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The evolution of brain activation during temporal processing.

Nature neuroscience | Mar 6, 2001

http://www.ncbi.nlm.nih.gov/pubmed/11224550

Timing is crucial to many aspects of human performance. To better understand its neural underpinnings, we used event-related fMRI to examine the time course of activation associated with different components of a time perception task. We distinguished systems associated with encoding time intervals from those related to comparing intervals and implementing a response. Activation in the basal ganglia occurred early, and was uniquely associated with encoding time intervals, whereas cerebellar activation unfolded late, suggesting an involvement in processes other than explicit timing. Early cortical activation associated with encoding of time intervals was observed in the right inferior parietal cortex and bilateral premotor cortex, implicating these systems in attention and temporary maintenance of intervals. Late activation in the right dorsolateral prefrontal cortex emerged during comparison of time intervals. Our results illustrate a dynamic network of cortical-subcortical activation associated with different components of temporal information processing.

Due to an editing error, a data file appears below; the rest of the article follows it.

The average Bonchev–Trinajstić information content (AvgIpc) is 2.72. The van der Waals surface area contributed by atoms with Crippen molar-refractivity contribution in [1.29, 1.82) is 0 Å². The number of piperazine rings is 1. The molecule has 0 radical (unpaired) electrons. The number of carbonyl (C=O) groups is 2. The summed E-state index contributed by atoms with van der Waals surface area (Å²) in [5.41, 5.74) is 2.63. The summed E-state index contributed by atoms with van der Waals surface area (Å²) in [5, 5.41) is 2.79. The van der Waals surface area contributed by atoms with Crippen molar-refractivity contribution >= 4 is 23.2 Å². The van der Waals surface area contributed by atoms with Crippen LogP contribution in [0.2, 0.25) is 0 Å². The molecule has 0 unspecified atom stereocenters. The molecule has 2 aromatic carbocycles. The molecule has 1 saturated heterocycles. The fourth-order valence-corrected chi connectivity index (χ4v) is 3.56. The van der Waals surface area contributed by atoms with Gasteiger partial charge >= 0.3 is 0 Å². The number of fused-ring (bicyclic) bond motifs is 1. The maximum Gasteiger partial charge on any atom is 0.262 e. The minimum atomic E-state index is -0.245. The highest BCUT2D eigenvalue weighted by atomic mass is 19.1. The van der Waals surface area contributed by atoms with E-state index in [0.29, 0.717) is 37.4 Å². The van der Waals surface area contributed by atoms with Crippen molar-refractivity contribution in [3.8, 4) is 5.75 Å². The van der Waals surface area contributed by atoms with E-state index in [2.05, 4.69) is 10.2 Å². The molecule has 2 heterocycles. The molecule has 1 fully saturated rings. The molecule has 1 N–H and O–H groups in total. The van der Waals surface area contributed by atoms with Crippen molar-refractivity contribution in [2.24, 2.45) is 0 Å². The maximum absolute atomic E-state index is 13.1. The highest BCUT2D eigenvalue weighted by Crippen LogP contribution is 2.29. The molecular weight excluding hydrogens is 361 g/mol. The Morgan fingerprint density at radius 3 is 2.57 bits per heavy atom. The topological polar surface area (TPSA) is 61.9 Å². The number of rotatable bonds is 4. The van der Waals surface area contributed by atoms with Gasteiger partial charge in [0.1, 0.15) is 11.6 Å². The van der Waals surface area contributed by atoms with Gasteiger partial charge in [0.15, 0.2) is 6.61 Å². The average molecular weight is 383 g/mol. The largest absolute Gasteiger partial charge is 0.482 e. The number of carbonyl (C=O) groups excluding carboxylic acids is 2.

Pubmed ID: 11224550 RIS Download

Mesh terms: Adult | Auditory Perception | Brain | Brain Mapping | Female | Functional Laterality | Humans | Magnetic Resonance Imaging | Male | Nerve Net | Psychomotor Performance | Reaction Time | Time Perception

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Associated grants

  • Agency: NCRR NIH HHS, Id: M01 RR00058
  • Agency: NIMH NIH HHS, Id: P01 MH51358
  • Agency: NIMH NIH HHS, Id: R01 MH57836

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